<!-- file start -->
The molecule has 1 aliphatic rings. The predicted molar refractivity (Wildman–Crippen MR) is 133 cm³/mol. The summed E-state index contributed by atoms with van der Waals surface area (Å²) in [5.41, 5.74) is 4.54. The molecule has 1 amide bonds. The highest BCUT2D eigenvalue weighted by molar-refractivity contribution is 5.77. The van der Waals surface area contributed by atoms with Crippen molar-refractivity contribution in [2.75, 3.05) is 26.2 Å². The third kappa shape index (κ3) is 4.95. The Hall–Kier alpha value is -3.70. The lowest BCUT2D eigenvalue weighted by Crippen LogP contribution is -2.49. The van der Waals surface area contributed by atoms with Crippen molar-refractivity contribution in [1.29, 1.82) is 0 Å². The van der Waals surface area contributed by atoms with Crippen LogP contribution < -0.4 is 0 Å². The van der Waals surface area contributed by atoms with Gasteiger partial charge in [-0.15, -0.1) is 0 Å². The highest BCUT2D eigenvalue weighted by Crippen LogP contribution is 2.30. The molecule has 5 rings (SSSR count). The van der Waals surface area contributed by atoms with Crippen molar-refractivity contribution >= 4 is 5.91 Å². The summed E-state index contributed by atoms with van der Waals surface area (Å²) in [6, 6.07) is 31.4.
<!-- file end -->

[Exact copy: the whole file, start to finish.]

The molecule has 1 aliphatic rings. The predicted molar refractivity (Wildman–Crippen MR) is 133 cm³/mol. The summed E-state index contributed by atoms with van der Waals surface area (Å²) in [5.41, 5.74) is 4.54. The molecule has 1 amide bonds. The highest BCUT2D eigenvalue weighted by molar-refractivity contribution is 5.77. The van der Waals surface area contributed by atoms with Crippen molar-refractivity contribution in [2.75, 3.05) is 26.2 Å². The third kappa shape index (κ3) is 4.95. The Hall–Kier alpha value is -3.70. The lowest BCUT2D eigenvalue weighted by Crippen LogP contribution is -2.49. The van der Waals surface area contributed by atoms with Crippen molar-refractivity contribution in [1.29, 1.82) is 0 Å². The van der Waals surface area contributed by atoms with Crippen LogP contribution < -0.4 is 0 Å². The van der Waals surface area contributed by atoms with Gasteiger partial charge in [-0.15, -0.1) is 0 Å². The highest BCUT2D eigenvalue weighted by Crippen LogP contribution is 2.30. The molecule has 5 rings (SSSR count). The van der Waals surface area contributed by atoms with Crippen molar-refractivity contribution >= 4 is 5.91 Å². The summed E-state index contributed by atoms with van der Waals surface area (Å²) in [6, 6.07) is 31.4.